Health insurance products sold in New Hampshire’s exchange would face public hearings under a bill passed by the Senate.
Supporters say the hearings will provide transparency about what exactly the plans cover, and which doctors and hospitals are participating. The move comes in direct response to Anthem’s so-called narrow network exchange plans that leave out 10 of the state’s 26 hospitals.
A new technology holds the promise of treatment for the nearly one million Americans with epilepsy that don’t respond to medications. The FDA has approved a new implant that uses bursts of electricity to stop seizures before they start.
That’s good news for people like Chrissy Goodman. She’s 32, from Concord, and had her first seizure at age 14.
Epilepsy has affected every aspect of her life, from where she can live to relationships to education.
New Hampshire lawmakers moved a step closer to expanding Medicaid under the Affordable Care Act.
The Senate Health, Education and Human Services Committee voted 4-1 on Wednesday to approve a plan that includes a “premium assistance program” which would require newly eligibly Medicaid recipients to select private health insurance starting in 2016.
Republican Senator Andy Sanborn of Bedford was the lone dissenting vote.
Calling the deal a “responsible resolution,” Judge Steven McAuliffe approved a major settlement agreement on Wednesday that will bring more resources to people in crisis.
Plaintiffs had brought a class action suit against the state, alleging that a lack of services resulted in unnecessary institutionalization of people with mental illness. The U.S. Department of Justice joined the case, saying the state was violating the Americans With Disabilities Act.
News of a deal on Medicaid expansion emerged just before Governor Maggie Hassan took to the microphone on Thursday to deliver her first State of the State address in Concord. The first-term Democrat relished in bringing one of her biggest priorities closer to fruition.
“With today’s positive step forward, it is clear that we can work through this together, and help working people access critical health coverage,” says Hassan.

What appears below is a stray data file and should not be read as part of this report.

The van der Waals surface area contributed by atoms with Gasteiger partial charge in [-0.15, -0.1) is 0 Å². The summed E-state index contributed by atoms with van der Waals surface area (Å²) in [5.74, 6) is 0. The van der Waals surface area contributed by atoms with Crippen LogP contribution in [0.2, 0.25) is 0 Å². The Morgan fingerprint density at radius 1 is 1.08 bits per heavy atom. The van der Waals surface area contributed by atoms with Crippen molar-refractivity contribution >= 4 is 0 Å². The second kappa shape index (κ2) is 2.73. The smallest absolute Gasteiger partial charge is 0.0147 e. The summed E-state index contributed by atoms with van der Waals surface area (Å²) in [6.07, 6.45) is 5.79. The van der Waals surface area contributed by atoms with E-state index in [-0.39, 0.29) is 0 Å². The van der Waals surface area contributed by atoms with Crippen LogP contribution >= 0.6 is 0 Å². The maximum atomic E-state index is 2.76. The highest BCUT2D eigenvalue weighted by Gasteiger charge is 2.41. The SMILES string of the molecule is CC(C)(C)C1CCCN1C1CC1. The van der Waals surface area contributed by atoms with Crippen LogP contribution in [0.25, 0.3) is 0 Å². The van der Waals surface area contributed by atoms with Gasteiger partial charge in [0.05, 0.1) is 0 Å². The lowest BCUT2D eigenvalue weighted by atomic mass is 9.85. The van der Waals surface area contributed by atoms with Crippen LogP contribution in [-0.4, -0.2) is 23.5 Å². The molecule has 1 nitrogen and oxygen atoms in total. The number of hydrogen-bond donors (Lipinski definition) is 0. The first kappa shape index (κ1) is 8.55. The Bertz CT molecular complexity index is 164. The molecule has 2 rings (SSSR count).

Any insurance plan sold in the online exchange would first face a public hearing under a bill before State Senators. The measure comes in reaction to Anthem’s decision to cut out 10 of the state's 26 hospitals for plans sold on the new marketplace, a move many lawmakers and consumers say they were blindsided by.
The company defends the decision, saying it helped lower costs by 25%.
It is the rare 20-year old who sits around a dorm room comparing deductibles or provider networks.
“No, we don’t talk about health insurance,” says Colby-Sawyer College nursing student Maria Antonio.
Up until now, she didn’t much have to think about it. She was covered as a teenager through Medicaid.
“And I knew a little bit, but I didn’t pay attention to it, because I’m not a type of person that is always in the hospital. But now that I’m growing up, I know that I need to know this, just in case that something happened.”
State Senators voted down an effort Thursday to expand the role of some dental hygienists, instead opting to study the issue.
With additional training, advocates say new dental hygiene practitioners could expand access to oral health care, especially in rural and low-income communities. Under the supervision of a dentist, these mid-level professionals would be able to pull baby teeth and fill cavities.
Medical technicians would have to register with the state under a bill passed Wednesday by the New Hampshire House. The measure was prompted by an outbreak of Hepatitis C at Exeter Hospital, where an employee reused needles on patients resulting in 32 infections. The employee had been accused of drug diversion at similar hospitals but continued to gain employment.
As the only company participating in New Hampshire's insurance exchange, Anthem is facing additional scrutiny for its decision to exclude 10 of the state’s 26 hospitals from the plans it’s selling under so-called Obamacare.